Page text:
The relationship between ASAN and the work group was “complex,” Kapp and Ne’eman wrote, but it was also “historically significant,” as the two men knew of “no prior example of successful advocacy to refine and improve diagnostic criteria from the community subject to it.” Indeed, Ne’eman is officially listed in the DSM-5 as an adviser to the Neurodevelopmental Disorders Work Group, along with more than a dozen researchers.
The two groups did not see eye to eye on every topic, but they shared an ambitious goal: to fold the diagnoses of Asperger syndrome and pervasive developmental disorder-not otherwise specified (PDD-NOS) into the autism spectrum disorder diagnosis. Beyond that, ASAN also felt “deeply worried” about proposals to include in the DSM-5 “recovery” criteria — details on the way autistic adults might no longer meet criteria for an autism diagnosis — that could lead to autistic people losing access to services and legal protection.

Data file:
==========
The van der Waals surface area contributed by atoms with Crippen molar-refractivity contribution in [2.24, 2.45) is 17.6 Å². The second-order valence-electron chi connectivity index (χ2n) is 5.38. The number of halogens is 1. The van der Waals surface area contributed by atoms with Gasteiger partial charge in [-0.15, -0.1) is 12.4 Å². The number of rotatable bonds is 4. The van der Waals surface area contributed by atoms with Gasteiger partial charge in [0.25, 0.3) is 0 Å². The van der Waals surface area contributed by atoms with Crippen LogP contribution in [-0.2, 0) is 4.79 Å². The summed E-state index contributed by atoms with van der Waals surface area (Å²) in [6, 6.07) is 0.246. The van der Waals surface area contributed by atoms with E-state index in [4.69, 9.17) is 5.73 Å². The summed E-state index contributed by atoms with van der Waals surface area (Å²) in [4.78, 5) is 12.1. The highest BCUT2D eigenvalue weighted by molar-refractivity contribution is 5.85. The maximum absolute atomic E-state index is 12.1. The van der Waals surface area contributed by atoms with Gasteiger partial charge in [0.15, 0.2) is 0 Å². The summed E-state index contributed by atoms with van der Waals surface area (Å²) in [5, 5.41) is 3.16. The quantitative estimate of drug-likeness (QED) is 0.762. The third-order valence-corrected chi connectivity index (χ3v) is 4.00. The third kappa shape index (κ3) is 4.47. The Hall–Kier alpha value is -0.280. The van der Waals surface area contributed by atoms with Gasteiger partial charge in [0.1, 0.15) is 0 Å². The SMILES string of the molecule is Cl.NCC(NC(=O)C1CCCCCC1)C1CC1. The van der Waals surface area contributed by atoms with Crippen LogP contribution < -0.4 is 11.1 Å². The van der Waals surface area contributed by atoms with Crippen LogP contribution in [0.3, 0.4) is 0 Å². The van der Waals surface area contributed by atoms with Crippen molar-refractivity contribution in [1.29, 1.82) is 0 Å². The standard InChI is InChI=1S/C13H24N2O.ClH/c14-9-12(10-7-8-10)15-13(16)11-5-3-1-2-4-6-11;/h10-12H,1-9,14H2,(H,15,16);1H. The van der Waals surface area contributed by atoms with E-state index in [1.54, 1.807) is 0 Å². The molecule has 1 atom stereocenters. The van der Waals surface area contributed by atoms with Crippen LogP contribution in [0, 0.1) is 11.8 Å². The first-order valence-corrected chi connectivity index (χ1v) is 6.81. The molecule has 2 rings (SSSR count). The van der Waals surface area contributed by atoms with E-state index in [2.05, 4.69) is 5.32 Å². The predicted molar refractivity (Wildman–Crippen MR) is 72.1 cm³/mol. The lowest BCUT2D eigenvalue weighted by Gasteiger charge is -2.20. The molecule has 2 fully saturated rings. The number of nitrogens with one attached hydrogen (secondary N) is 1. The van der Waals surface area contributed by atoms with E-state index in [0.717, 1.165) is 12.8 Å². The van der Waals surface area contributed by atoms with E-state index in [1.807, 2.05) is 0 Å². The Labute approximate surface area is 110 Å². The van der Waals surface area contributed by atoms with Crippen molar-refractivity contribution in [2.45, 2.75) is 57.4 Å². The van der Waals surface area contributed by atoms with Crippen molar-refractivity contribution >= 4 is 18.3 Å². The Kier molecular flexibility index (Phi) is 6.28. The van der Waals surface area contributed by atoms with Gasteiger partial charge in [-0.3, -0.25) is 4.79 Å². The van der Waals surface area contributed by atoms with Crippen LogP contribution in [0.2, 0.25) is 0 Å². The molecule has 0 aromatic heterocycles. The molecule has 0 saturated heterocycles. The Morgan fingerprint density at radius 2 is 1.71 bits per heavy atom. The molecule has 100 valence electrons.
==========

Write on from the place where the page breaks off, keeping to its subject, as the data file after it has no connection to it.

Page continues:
Clinicians use criteria in two domains to diagnose autism, and each domain has sub-items. ASAN wanted to decrease the sub-items required in the broader social-communication domain, positing that only two of the three sub-items should need to be met to obtain a diagnosis. This, again, was meant to keep an autism diagnosis easier to achieve and to keep support and services available.
After some three years of lobbying, ASAN failed to convince the work group to reduce the number of social-communication sub-items needed for autism diagnosis. But it achieved its goal of excluding recovery criteria from the DSM-5, and, most importantly, the definition of autism was united: Gone were Asperger syndrome and PDD-NOS from the landscape.
The work group also added a new condition called social communication disorder (SCD), which some felt was meant to help address fears that the loss of Asperger syndrome and PDD-NOS would create a gap.
But the end result of these changes is that today autism is being used to “describe an incredible range,” Lord says. That in its own right has only led to more confusion — the exact opposite of the intended effect of collapsing autism into one diagnosis.